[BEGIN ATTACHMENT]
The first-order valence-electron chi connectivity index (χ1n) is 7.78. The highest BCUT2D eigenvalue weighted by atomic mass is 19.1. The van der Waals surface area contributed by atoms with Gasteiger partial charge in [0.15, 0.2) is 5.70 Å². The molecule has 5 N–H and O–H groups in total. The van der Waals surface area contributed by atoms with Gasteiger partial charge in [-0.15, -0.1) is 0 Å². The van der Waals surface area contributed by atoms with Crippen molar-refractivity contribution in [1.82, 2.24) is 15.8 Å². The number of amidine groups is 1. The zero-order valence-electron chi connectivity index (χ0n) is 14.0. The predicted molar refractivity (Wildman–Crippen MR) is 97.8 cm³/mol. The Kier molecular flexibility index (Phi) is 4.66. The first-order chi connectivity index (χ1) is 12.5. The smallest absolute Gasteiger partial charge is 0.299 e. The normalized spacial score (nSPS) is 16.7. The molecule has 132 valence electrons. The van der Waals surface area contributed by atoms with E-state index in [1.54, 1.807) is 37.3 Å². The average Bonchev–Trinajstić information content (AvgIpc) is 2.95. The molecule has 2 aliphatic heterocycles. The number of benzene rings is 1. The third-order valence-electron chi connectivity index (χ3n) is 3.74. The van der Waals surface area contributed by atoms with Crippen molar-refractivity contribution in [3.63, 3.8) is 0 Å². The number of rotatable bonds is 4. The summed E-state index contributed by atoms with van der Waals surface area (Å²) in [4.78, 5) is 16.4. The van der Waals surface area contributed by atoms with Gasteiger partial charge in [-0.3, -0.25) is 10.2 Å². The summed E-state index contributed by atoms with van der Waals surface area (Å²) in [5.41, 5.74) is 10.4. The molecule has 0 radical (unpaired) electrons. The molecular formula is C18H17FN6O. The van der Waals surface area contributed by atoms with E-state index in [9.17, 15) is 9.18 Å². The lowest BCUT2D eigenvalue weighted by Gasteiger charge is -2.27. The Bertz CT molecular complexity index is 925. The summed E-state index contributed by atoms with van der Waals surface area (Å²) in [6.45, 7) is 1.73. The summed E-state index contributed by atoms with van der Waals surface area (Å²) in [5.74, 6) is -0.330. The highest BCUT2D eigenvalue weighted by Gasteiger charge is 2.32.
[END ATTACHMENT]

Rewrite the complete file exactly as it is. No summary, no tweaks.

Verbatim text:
The first-order valence-electron chi connectivity index (χ1n) is 7.78. The highest BCUT2D eigenvalue weighted by atomic mass is 19.1. The van der Waals surface area contributed by atoms with Gasteiger partial charge in [0.15, 0.2) is 5.70 Å². The molecule has 5 N–H and O–H groups in total. The van der Waals surface area contributed by atoms with Gasteiger partial charge in [-0.15, -0.1) is 0 Å². The van der Waals surface area contributed by atoms with Crippen molar-refractivity contribution in [1.82, 2.24) is 15.8 Å². The number of amidine groups is 1. The zero-order valence-electron chi connectivity index (χ0n) is 14.0. The predicted molar refractivity (Wildman–Crippen MR) is 97.8 cm³/mol. The Kier molecular flexibility index (Phi) is 4.66. The first-order chi connectivity index (χ1) is 12.5. The smallest absolute Gasteiger partial charge is 0.299 e. The normalized spacial score (nSPS) is 16.7. The molecule has 132 valence electrons. The van der Waals surface area contributed by atoms with E-state index in [1.54, 1.807) is 37.3 Å². The average Bonchev–Trinajstić information content (AvgIpc) is 2.95. The molecule has 2 aliphatic heterocycles. The number of benzene rings is 1. The third-order valence-electron chi connectivity index (χ3n) is 3.74. The van der Waals surface area contributed by atoms with Crippen molar-refractivity contribution in [3.63, 3.8) is 0 Å². The number of rotatable bonds is 4. The summed E-state index contributed by atoms with van der Waals surface area (Å²) in [4.78, 5) is 16.4. The van der Waals surface area contributed by atoms with Gasteiger partial charge in [-0.3, -0.25) is 10.2 Å². The summed E-state index contributed by atoms with van der Waals surface area (Å²) in [5.41, 5.74) is 10.4. The molecule has 0 radical (unpaired) electrons. The molecular formula is C18H17FN6O. The van der Waals surface area contributed by atoms with E-state index in [9.17, 15) is 9.18 Å². The lowest BCUT2D eigenvalue weighted by Gasteiger charge is -2.27. The Bertz CT molecular complexity index is 925. The summed E-state index contributed by atoms with van der Waals surface area (Å²) in [6.45, 7) is 1.73. The summed E-state index contributed by atoms with van der Waals surface area (Å²) in [5.74, 6) is -0.330. The highest BCUT2D eigenvalue weighted by Gasteiger charge is 2.32.